I met with my doctor today and she was really pleased with my numbers.  I was glad to hear that she won't force NSTs or the like unless I have to get on meds.  The only thing that will be affected is how far they will let me go.  She told me they really prefer to induce at 39 weeks.  They will do ultrasounds to check the size of the baby to ensure she's not huge (although big babies don't really scare me!).  But even if she's not big, the doctor explained that GD babies tend to have bulky shoulders, risking them getting stuck, breaking bones, etc. during the delivery process.   Actually, with Harper I spent 2 hours pushing, and she was stuck for a while, requiring a vacuum assisted birth during the last few minutes.  She was absolutely fine during the process and her heart rate never dropped.  She was healthy and happy (ok, screaming) when she came out!  Her blood sugar numbers were great.  But then at our 2 month pediatrician visit, our doctor noticed a lump along her collarbone.  Turns out, Harper fractured her clavicle during birth, something which is subtle and not noticed generally until the bone begins to calcify around the spot, leaving a little lump.  It wasn't a big deal, but it's just proof to me that these types of issues are very real.  I don't want to risk something worse.  The doctor explained that one week can really make a difference in terms of her weight and the placenta's effect on my blood sugar.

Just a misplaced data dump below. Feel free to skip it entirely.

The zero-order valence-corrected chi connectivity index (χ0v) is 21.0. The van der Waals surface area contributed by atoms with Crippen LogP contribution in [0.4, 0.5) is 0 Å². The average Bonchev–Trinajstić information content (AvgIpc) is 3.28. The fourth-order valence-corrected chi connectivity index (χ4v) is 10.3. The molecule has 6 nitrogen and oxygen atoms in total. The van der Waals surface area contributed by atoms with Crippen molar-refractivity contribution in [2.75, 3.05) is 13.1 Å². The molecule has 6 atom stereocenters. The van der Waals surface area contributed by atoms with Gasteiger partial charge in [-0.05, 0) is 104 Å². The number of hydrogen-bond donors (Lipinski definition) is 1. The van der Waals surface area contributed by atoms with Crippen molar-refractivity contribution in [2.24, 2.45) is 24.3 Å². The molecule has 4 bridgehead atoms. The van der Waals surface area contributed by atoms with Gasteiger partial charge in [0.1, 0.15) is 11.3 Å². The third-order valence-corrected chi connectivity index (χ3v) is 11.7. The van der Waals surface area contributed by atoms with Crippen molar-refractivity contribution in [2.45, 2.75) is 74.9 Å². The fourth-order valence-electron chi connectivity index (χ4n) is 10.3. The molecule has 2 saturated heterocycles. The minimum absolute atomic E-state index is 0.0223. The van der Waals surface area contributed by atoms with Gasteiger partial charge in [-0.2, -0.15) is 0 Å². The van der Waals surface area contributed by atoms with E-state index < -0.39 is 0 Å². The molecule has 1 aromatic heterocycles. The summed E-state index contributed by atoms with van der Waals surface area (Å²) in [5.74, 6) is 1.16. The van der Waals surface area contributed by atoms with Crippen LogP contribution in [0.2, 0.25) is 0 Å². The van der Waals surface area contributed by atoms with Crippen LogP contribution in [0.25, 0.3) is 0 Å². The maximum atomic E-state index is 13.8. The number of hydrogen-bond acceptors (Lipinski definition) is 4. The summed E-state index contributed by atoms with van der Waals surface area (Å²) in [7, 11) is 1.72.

Most of me hates the fact that I will get induced (unless I happen to go into labor early, but I doubt it).  I want to go into labor naturally when my body is ready.  However, I trust my doctor and the health of my baby comes first.  And when I think about it, it's not that crazy.  With Harper, my water broke naturally, but I didn't really progress.  My blood pressure started to go up so eventually they started me on Pitocin, which worked quickly and made it happen.  So, yes, I went into labor naturally, but I had a good taste of what would be done during an induction.  It's not the worst thing in the world.